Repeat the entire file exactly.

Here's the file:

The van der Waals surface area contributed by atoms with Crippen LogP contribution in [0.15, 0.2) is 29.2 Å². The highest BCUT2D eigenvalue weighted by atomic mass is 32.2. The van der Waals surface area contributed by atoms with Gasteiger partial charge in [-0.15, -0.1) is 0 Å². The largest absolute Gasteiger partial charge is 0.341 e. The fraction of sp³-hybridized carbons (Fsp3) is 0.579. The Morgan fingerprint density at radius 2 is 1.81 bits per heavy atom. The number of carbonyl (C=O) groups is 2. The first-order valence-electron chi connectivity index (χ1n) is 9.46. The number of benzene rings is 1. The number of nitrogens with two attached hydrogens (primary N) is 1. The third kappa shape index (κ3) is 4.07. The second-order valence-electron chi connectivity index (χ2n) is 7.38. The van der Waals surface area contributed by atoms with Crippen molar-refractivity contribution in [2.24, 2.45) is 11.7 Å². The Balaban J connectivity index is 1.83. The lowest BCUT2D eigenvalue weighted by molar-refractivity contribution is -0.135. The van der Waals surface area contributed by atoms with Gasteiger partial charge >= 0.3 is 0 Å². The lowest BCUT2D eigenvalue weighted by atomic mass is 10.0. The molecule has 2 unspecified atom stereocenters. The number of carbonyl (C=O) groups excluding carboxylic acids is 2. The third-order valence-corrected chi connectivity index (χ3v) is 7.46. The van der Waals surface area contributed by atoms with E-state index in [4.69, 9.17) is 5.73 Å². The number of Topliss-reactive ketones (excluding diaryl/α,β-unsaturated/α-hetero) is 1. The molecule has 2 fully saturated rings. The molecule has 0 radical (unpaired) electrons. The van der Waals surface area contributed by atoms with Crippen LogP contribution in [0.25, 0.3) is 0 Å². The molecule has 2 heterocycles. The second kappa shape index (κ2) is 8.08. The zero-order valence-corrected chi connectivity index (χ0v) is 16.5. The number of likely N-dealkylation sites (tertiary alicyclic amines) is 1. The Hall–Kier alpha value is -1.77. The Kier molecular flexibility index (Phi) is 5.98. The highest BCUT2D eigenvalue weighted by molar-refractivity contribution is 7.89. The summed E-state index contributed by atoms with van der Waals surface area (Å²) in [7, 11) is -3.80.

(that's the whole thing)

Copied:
The van der Waals surface area contributed by atoms with Crippen LogP contribution in [0.15, 0.2) is 29.2 Å². The highest BCUT2D eigenvalue weighted by atomic mass is 32.2. The van der Waals surface area contributed by atoms with Gasteiger partial charge in [-0.15, -0.1) is 0 Å². The largest absolute Gasteiger partial charge is 0.341 e. The fraction of sp³-hybridized carbons (Fsp3) is 0.579. The Morgan fingerprint density at radius 2 is 1.81 bits per heavy atom. The number of carbonyl (C=O) groups is 2. The first-order valence-electron chi connectivity index (χ1n) is 9.46. The number of benzene rings is 1. The number of nitrogens with two attached hydrogens (primary N) is 1. The third kappa shape index (κ3) is 4.07. The second-order valence-electron chi connectivity index (χ2n) is 7.38. The van der Waals surface area contributed by atoms with Crippen molar-refractivity contribution in [2.24, 2.45) is 11.7 Å². The Balaban J connectivity index is 1.83. The lowest BCUT2D eigenvalue weighted by molar-refractivity contribution is -0.135. The van der Waals surface area contributed by atoms with Gasteiger partial charge >= 0.3 is 0 Å². The lowest BCUT2D eigenvalue weighted by atomic mass is 10.0. The molecule has 2 unspecified atom stereocenters. The number of carbonyl (C=O) groups excluding carboxylic acids is 2. The third-order valence-corrected chi connectivity index (χ3v) is 7.46. The van der Waals surface area contributed by atoms with E-state index in [4.69, 9.17) is 5.73 Å². The number of Topliss-reactive ketones (excluding diaryl/α,β-unsaturated/α-hetero) is 1. The molecule has 2 fully saturated rings. The molecule has 0 radical (unpaired) electrons. The van der Waals surface area contributed by atoms with Crippen LogP contribution in [0.25, 0.3) is 0 Å². The molecule has 2 heterocycles. The second kappa shape index (κ2) is 8.08. The zero-order valence-corrected chi connectivity index (χ0v) is 16.5. The number of likely N-dealkylation sites (tertiary alicyclic amines) is 1. The Hall–Kier alpha value is -1.77. The Kier molecular flexibility index (Phi) is 5.98. The highest BCUT2D eigenvalue weighted by molar-refractivity contribution is 7.89. The summed E-state index contributed by atoms with van der Waals surface area (Å²) in [7, 11) is -3.80.